Miners from China face corruption, legal obstacles and even physical danger as they work the African country’s soil for the precious metal by Amy Nip reporting from Kumasi and Obuasi in Ghana. This story was originally published in South China Morning Post
A pickup sped through dense layers of tropical vegetation in Obuasi, a gold-mining region two hours from Ghana’s second-largest city, Kumasi.
Suddenly the headlights illuminated two African men waving frantically by the dirt track in front of a car. The truck driver hesitated, but passenger Chen An, a Chinese mine owner, blurted out: “Don’t stop! Go! Go! Go!”
The truck continued on. It was never safe, Chen explained, to stop on the road after sunset.
“Bandits block the road using cars or trucks. Once you stop the car, they will shoot you down,” said Chen, who moved to Ghana from Changsha, in Hunan province, in 2002. Chinese have become the targets of criminals because of the fortunes they make from gold mining, he said. He could be a target too.
According to media reports, more than 20 Chinese miners have been killed in trips between mines and city centres or in shabby wooden houses where they stay next to mines.
Chinese miners are also often arrested and harassed, and targeted by corrupt officials, they claim.
Corruption would appear widespread. One afternoon police officers in Kumasi asked restaurant patrons for “fuel subsidies” to assist investigations.
While the pioneers arrived in Ghana more than a decade ago, the Chinese gold rush in the country started around 2006.
Rumours spread that a miner earned HK$700,000 a day by mining 2.4kg of gold, triggering an influx of Chinese miners in pursuit of quick cash, most of them from the poor Guangxi county of Shanglin.
The number of mines run by Chinese in partnership with locals peaked at more than 2,000 in 2012, a time when miners transferred more than a billion yuan from Ghana to Shanglin in a month, according to various media reports.
While Ghanaian laws state that only locals can perform small-scale mining, many Chinese workers in the past made use of a grey area, claiming they offered “technical assistance”.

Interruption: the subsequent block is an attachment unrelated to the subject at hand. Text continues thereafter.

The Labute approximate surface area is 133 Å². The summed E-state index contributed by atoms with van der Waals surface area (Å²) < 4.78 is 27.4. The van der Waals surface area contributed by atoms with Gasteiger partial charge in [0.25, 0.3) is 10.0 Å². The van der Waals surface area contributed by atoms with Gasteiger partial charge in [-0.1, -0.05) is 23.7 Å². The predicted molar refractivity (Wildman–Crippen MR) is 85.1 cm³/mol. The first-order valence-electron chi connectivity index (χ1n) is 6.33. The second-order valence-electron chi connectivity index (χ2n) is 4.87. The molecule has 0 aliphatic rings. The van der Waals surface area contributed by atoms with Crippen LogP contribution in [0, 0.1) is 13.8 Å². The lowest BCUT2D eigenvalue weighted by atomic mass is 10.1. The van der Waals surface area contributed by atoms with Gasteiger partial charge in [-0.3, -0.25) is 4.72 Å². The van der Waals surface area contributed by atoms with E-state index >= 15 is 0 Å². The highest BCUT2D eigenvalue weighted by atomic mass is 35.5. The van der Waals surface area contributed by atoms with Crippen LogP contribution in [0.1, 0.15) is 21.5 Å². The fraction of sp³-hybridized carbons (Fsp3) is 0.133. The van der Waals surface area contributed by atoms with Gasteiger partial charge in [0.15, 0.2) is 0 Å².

The mines would employ locals to operate big machines and serve as guards. The Chinese would often be employed to wash gold from filtered soil manually. The loophole in the law was plugged in 2012 when the government banned technical assistance altogether, citing environmental degradation and adverse social impacts.
Agence France-Presse reported that 4,700 illegal miners were deported from Ghana last year, most of them Chinese.
About 20,000 Chinese were in Ghana about two years ago, according to the Ghana Chinese Chamber of Commerce.
Chen was not convinced of the stated reasons for the ban.
The Ghanaians want the huge profits for their own, he said.
Before the Chinese came into the picture, Ghanaians also operated illegal small mines. They washed soil containing gold down a ladder manually, but the gold output was too small to make a profit.
That changed after the Chinese with their machines from their homeland mechanised the process.
Excavators dug up piles of soil, which were washed by workers using powerful hoses on a ladder throughout the day. Today only panning is done manually.
“Now the mines have become profitable, locals want the machines to stay and Chinese out of the country,” Chen said.
More than 100 grams of gold can be captured a day, more than 10 times the yield of manual gold panning, said Su Zhenyu, secretary general of the Chinese Mining Association in Ghana.
Official estimates of the impact of Chinese gold mining on the Ghanaian economy are not readily found, but miners say their investment is huge. Each mine needs machinery including excavators, generators, pumps and filters.
Seven importers of machinery from China said they had sold several thousand excavators, each costing 1.2 million to 1.8 million yuan (HK$1.49 million to HK$2.24 million) to Chinese miners in Ghana.
Local landlords or tribal chiefs receive a goodwill fee of US$10,000 to US$20,000 per 10 hectares of land used for mining. They also share 10 to 15 per cent of the mines’ daily profits. Farmers receive compensation for the destruction of their cocoa plants at a rate of 2 cedi (HK$5.34) per square metre. In comparison, a hotel worker in the country earns about 150 cedi a month.
But the goodwill that had built up was destroyed when the government started to clamp down on Chinese mines.
In 2012, a 16-year-old miner, Chen Long, was shot dead during operations, while other mining sites were filmed being burned down and having machinery taken away by local residents.